Kane-Seitz said the village’s lack of dam and trench infrastructure and old, worn-down wells result in inadequate community water management systems.

She said water insecurity is a global problem, and in Bhutiya, community members have little access to water. India is among the most “water-stressed” countries, hosting 18 percent of the world’s population but holding only 4 percent of the world’s water resources, according to a 2023 report by the World Bank.

Kane-Seitz said a member of the Bhutiya village told her three years ago that they don’t have enough water to make tea – a regional social custom to drink when welcoming guests and during every meal.

“When we did our initial assessment and asked the community members what they need, almost every single one of them said that we need water,” Kane-Seitz said. “So it showed that it is something that they think about every single day and causes a lot of issues within the community because of how little access they have.”

Experts in environmental engineering and water accessibility said failing infrastructure like wells with low-quality construction materials can contribute to water scarcity. They said community members in Bhutiya must welcome the project’s responsibilities, like keeping up the pond, for it to succeed.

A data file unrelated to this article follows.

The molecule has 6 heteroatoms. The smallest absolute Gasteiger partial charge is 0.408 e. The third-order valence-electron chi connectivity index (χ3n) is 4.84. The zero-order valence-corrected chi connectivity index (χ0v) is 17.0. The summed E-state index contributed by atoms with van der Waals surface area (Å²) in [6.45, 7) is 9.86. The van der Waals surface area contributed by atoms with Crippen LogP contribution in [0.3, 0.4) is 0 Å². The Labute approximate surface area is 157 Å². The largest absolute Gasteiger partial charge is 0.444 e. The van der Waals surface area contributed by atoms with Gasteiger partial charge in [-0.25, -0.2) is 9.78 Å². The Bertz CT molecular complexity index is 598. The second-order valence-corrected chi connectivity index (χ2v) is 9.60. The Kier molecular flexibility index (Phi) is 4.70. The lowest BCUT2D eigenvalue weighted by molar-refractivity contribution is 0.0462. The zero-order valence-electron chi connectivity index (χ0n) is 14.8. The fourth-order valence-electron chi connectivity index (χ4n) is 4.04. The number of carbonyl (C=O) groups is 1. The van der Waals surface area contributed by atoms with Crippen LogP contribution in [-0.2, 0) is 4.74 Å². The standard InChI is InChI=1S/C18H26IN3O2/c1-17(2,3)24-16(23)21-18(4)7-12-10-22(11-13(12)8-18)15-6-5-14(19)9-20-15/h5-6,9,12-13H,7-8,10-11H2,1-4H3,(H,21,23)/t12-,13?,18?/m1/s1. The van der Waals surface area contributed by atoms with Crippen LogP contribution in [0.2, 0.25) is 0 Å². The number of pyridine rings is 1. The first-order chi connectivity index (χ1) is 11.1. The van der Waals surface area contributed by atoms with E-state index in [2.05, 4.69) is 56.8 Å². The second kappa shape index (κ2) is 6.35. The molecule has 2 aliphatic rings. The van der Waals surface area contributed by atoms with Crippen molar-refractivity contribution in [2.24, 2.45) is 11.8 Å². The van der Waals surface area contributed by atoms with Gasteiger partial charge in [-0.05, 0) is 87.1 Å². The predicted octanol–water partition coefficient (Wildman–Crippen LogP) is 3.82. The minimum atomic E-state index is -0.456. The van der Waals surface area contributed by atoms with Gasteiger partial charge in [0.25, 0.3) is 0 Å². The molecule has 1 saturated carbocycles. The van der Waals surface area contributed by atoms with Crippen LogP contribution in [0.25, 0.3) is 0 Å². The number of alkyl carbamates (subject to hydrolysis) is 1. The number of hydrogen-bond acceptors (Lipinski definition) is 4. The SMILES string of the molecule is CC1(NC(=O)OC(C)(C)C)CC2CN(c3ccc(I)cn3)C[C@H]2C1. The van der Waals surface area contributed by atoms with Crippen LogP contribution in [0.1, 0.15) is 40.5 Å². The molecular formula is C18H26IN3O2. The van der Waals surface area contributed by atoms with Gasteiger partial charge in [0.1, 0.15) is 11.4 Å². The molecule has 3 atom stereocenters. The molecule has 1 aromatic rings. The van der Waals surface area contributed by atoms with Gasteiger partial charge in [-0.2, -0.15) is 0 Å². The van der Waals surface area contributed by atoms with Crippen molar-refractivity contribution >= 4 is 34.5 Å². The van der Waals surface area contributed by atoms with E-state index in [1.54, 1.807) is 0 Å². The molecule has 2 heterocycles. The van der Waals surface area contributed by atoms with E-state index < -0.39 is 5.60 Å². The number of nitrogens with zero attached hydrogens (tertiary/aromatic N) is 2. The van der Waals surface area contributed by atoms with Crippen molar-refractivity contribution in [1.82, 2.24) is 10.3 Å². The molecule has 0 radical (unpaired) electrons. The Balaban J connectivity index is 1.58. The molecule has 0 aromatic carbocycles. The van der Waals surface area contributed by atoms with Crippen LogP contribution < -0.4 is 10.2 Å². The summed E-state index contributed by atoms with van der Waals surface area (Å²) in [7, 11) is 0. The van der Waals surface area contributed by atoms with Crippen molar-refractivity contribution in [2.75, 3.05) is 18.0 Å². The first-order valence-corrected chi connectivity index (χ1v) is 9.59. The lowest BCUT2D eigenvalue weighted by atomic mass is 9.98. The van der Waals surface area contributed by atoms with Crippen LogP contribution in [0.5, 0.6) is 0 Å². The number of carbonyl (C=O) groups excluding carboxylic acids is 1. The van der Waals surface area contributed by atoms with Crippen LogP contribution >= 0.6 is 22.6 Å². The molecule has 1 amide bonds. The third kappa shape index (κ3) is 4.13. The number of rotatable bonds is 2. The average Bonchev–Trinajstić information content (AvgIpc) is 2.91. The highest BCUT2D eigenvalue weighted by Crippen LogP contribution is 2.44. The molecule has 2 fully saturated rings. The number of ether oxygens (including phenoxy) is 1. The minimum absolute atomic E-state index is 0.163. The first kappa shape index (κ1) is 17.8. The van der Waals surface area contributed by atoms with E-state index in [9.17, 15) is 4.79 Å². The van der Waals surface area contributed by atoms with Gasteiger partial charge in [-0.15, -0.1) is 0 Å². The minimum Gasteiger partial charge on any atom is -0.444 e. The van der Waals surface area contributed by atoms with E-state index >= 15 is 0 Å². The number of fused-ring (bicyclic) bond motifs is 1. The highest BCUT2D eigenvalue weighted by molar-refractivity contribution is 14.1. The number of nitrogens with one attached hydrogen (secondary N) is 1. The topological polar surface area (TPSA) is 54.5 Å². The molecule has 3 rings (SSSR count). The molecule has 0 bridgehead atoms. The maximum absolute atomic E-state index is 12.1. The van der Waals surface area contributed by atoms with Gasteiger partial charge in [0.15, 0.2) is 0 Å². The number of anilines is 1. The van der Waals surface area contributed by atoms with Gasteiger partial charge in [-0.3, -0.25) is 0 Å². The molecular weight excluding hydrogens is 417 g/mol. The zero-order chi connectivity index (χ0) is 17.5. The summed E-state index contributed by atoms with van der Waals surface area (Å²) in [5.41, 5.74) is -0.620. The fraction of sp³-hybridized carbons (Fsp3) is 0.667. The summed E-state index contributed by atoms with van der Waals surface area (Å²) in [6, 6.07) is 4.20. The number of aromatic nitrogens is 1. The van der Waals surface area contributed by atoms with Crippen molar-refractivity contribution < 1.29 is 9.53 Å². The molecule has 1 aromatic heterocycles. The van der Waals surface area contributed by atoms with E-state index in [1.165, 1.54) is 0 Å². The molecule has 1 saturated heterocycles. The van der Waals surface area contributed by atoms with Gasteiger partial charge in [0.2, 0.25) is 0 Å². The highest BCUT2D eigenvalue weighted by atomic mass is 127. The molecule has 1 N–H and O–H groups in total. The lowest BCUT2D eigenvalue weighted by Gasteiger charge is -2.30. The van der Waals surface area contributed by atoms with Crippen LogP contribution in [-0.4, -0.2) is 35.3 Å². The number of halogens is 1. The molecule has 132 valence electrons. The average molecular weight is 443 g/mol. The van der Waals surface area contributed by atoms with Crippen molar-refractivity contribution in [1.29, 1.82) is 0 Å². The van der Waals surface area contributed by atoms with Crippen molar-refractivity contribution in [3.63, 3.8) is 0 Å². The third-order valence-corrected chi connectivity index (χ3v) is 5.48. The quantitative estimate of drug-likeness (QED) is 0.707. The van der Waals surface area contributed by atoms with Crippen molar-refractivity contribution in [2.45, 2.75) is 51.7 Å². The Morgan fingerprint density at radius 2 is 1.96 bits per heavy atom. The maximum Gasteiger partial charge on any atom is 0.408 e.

Ken Thomas, a professor of environmental science and public policy and an assistant dean of Harvard College at Harvard University, said EWB’s efforts to include a Community Water Board in the decision-making process makes the project more likely to succeed in the long term. He said the board increases local engagement and support from the community regarding the analysis of water levels and the pond’s impact.

He said the board should ensure all community members are held accountable for their water usage and the body runs in a democratic way, electing board members to make every community member’s voice heard.

“We often have ideas of what technology is best, based on a lot of the textbooks that we study from,” Thomas said. “But it’s really about what works in that place and in that context.”

Richard Luthy, a professor of civil and environmental engineering at Stanford University, said percolation ponds have a low cost, which benefits the project’s leaders when seeking funding from donors. He said engineers must consider the subsurface geology or the physical properties of the soil so there are no natural contaminants, like bacteria or viruses, entering the water supply.

“If this is a tenant for water supply, you want to make sure that you’re putting appropriate water in and you’re not pulling out natural contaminants from the subsurface media,” Luthy said.

Ronald Mersky, a professor and chair of civil engineering at Widener University, said access to clean water for drinking, industrial or agricultural purposes is “fundamental” for survival in agricultural areas. He said increases in population and climate change limit the water supply in villages like Bhutiya, damaging health, livelihood, agriculture and manufacturing.

He said a percolation pond could be helpful for securing a water supply, but the local community’s water deficit – the difference in the time it takes for the town to use water and the pond to naturally refill – could still limit water availability.

“If there was not enough water and high enough quality water, then individuals cannot live in that area, let alone have a livelihood,” Mersky said.